Amazon Defeats Alexa Privacy Claims

Handing Amazon a victory, a federal judge on Tuesday threw out a privacy lawsuit over allegations that the company targets ads to consumers based on their interactions with voice-controlled devices.

The ruling comes in a dispute dating to last year, when Ohio resident James Gray and Massachusetts resident Scott Horton alleged in a class-action complaint that Amazon uses “Alexa-collected voice data” for ad targeting. They raised several claims, including that Amazon violates users' privacy, and that it engages in misleading and unfair conduct.

U.S. District Court Judge Barbara Rothstein in the Western District of Washington dismissed Gray's and Horton's original complaint in January, ruling that even if the allegations were proven true, they would not show that Amazon misrepresented its policies regarding Alexa's voice data.

Rothstein said in the ruling that Alexa's terms of service incorporate Amazon's privacy policy, which discloses that the company uses personal information for ad targeting.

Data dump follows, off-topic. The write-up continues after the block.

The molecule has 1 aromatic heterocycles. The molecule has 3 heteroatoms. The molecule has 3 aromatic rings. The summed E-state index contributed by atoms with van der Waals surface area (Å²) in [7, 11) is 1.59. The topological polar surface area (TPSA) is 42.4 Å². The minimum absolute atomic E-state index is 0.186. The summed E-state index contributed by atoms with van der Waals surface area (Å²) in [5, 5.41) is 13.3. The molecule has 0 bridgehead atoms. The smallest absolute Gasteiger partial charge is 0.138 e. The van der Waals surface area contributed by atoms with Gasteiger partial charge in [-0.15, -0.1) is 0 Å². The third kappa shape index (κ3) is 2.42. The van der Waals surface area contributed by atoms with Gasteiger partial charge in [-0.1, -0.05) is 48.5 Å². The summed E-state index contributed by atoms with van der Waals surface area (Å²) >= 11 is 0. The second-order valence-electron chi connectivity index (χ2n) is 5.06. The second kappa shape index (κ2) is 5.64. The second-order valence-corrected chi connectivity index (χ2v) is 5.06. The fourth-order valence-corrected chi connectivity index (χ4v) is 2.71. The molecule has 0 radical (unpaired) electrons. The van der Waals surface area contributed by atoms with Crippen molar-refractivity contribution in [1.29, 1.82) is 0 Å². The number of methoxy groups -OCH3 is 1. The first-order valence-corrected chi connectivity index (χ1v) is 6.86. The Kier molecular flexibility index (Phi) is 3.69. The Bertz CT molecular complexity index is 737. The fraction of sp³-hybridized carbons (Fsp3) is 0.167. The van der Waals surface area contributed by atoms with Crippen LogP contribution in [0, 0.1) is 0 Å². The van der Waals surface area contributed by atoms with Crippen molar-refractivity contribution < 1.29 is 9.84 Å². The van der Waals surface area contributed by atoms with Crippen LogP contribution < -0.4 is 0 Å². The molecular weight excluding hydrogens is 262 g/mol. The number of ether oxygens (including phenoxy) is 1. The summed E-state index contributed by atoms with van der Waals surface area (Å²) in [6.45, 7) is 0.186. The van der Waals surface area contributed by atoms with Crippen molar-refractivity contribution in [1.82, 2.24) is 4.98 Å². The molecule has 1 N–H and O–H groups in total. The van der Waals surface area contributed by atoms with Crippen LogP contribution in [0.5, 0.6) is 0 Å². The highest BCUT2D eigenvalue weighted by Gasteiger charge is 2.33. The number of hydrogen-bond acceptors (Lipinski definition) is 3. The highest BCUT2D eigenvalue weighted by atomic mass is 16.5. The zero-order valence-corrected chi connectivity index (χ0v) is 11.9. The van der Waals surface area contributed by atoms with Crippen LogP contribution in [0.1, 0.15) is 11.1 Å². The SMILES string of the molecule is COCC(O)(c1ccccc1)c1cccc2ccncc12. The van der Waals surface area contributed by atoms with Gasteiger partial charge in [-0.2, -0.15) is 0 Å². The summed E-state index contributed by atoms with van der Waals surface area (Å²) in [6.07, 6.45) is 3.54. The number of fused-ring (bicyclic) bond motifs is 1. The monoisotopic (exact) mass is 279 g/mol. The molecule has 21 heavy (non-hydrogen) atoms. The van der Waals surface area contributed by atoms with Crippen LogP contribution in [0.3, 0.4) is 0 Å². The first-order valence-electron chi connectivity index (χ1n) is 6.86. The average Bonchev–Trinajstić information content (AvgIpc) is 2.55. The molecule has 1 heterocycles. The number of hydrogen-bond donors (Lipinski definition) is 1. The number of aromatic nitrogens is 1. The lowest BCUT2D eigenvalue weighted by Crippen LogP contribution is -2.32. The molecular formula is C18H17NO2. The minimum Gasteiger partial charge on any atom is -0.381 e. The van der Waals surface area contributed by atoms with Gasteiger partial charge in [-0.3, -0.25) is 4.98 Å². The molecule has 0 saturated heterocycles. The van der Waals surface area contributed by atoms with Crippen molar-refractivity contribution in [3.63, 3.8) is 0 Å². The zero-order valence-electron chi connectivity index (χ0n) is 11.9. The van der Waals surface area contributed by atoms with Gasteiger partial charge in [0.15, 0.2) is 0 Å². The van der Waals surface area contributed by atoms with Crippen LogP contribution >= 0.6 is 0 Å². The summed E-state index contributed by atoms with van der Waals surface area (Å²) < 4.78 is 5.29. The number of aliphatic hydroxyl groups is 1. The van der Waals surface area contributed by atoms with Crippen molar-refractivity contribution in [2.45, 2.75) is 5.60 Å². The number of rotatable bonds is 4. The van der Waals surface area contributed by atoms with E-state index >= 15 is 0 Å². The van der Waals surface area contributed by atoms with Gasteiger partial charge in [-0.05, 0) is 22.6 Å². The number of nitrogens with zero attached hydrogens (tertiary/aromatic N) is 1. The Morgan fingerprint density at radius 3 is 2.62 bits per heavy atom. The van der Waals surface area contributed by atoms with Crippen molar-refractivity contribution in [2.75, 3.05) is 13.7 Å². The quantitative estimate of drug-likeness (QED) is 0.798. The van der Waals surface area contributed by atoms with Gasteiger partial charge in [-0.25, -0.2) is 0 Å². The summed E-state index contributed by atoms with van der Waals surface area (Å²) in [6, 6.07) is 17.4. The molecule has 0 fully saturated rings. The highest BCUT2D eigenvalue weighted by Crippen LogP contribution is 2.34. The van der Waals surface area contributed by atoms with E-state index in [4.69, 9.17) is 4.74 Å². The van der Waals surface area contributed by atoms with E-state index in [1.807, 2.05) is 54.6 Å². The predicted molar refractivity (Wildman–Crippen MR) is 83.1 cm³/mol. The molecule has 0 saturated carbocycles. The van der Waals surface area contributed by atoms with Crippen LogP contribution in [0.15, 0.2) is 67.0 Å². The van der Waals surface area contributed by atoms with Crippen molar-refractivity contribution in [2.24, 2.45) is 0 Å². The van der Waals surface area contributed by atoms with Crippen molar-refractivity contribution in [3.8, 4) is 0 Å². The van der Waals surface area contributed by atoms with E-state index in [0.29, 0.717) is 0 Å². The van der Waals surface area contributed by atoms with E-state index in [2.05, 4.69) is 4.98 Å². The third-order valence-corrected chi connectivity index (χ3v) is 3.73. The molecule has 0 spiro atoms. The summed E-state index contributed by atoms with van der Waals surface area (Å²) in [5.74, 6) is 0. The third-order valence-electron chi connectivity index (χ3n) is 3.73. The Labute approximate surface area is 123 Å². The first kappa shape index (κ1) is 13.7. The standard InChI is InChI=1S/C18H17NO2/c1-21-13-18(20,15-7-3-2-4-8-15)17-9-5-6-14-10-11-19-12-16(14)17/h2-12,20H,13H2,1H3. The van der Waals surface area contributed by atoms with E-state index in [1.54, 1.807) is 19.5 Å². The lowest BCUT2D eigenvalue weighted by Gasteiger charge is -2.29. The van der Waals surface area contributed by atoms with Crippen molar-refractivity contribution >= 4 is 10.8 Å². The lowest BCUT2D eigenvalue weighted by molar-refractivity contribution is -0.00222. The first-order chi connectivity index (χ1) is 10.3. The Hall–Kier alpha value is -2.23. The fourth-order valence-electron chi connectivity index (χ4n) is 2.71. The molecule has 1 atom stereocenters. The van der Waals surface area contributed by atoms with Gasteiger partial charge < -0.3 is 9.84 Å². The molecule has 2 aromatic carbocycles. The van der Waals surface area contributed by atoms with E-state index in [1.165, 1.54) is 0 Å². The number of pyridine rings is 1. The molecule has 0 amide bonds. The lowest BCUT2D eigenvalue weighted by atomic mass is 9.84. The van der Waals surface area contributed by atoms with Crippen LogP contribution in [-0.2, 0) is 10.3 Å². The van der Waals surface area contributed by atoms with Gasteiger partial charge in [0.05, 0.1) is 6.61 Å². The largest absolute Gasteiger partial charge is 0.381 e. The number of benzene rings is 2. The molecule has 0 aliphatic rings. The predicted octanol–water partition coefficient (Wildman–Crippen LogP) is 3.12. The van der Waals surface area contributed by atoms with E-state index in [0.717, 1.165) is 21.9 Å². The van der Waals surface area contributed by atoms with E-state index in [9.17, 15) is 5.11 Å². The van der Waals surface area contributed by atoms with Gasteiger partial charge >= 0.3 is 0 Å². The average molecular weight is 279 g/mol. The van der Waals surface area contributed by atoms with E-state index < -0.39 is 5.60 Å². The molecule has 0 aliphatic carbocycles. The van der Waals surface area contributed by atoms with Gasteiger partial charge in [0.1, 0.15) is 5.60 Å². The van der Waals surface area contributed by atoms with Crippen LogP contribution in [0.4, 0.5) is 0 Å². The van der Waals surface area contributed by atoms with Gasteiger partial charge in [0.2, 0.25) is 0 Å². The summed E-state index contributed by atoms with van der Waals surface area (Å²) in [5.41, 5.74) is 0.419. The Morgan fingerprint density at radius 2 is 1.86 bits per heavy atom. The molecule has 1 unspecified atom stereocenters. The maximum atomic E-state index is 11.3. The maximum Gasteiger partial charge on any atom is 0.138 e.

Her January dismissal order was without prejudice, meaning that Gray and Horton could reformulate their allegations and bring them again. In March, the duo filed a proposed amended complaint with Rothstein.

Amazon urged Rothstein to reject that complaint as futile, given Rothstein's earlier decision.

Rothstein agreed with the company and threw out the lawsuit with prejudice. “Plaintiffs merely repeat the same arguments the court has already rejected,” she wrote in Tuesday's dismissal order. 

Gray and Horton sued Amazon soon after researchers from the University of Washington, University of California-Davis, University of California-Irvine, and Northeastern University posted the paper “Your Echoes are Heard: Tracking, Profiling, and Ad Targeting in the Amazon Smart Speaker Ecosystem,” which concluded that Amazon “processes voice data to infer user interests.”

That report does not allege that Amazon secretly listened to conversations, or directly shared voice recordings with third parties.

After the paper was posted, Amazon said it “is not in the business of selling data,” and doesn't share Alexa requests with ad networks.

Amazon also said in court papers that since at least 2016, it has disclosed that data like interactions with Alexa might be used for ad targeting.

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